Triton Knoll pre-assembly hub ramps up activity
London, United Kingdom
October 6, 2020
MHI Vestas Offshore Wind moves into Able Seaton Port (ASP) as preparatory works begin for turbine installation of the Triton Knoll Offshore Wind Farm.
MHI Vestas has moved in to Able Seaton Port (ASP) in Hartlepool ready to install 90 of its V164-9.5 MW turbines at the Triton Knoll project in Q1 2021.
This signals a major ramp up in MHI Vestas’ UK offshore wind activity supporting the leading role of offshore wind in the delivery of the UK’s Net Zero ambitions, while helping drive a green economic recovery from the ongoing COVID pandemic.
ASP will serve as the turbine logistics and pre-assembly hub for the project, with components expected to arrive from next month. Turbine tower sections, blades and nacelles will be marshalled and pre-assembled at ASP, before being loaded onto vessels for transport to the wind farm.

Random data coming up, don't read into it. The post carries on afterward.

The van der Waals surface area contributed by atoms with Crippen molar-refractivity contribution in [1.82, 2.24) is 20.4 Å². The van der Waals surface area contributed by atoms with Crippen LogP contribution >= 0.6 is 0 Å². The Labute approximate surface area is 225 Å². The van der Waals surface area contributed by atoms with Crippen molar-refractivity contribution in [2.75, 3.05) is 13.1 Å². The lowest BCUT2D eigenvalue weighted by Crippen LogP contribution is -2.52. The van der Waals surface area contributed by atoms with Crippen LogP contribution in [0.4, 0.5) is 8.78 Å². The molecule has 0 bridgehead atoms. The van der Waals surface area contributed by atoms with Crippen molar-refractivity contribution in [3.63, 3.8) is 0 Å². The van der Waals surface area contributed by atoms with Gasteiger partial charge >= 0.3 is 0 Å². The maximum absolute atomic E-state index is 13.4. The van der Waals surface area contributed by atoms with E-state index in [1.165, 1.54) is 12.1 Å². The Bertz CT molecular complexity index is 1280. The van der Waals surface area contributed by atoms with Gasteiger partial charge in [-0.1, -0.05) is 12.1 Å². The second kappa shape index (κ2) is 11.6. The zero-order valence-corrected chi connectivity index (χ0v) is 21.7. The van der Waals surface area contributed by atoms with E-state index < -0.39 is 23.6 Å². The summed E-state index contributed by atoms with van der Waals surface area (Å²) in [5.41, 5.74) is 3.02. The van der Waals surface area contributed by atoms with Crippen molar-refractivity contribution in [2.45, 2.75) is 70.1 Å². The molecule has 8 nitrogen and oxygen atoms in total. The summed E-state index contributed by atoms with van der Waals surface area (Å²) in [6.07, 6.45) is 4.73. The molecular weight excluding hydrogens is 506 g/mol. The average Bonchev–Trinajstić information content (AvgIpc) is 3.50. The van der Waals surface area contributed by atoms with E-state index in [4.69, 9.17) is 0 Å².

Triton Knoll, the 857 MW offshore wind farm, is being built by RWE Renewables in partnership with J-Power and Kansai Electric Power, and is RWE’s most powerful offshore project under construction. The wind farm will be powered by 90 MHI Vestas V164-9.5 MW turbines, which are due to be installed 32km off the Lincolnshire coast beginning in Q1 next year.
Each turbine consists of 80m long blades, which are manufactured at MHI Vestas’ facility on the Isle of Wight, and finished at its Fawley plant across the Solent. The Fawley facility is a decommissioned, oil-fired power plant that has been repurposed into a state-of-the-art painting and logistics facility for the 80m-long blades.
“MHI Vestas’ commitment to the UK is demonstrated by the local benefits we have prioritised for the Triton Knoll project,” said MHI Vestas VP and UK Country Manager, Julian Brown. “Able UK’s close collaboration with MHI Vestas to prepare the ASP site for Triton Knoll has made it an easy choice to use this top-class facility. The site covers approximately 140,000 square metres with heavy duty deep water quays, a vital pre-requisite for a project the scale of Triton Knoll.
“The Triton Knoll project will deliver clean, domestic offshore wind power to UK customers with added national benefits. Not only will most of our suppliers at ASP be British companies, but the vast majority of the employees involved will also be from the UK.”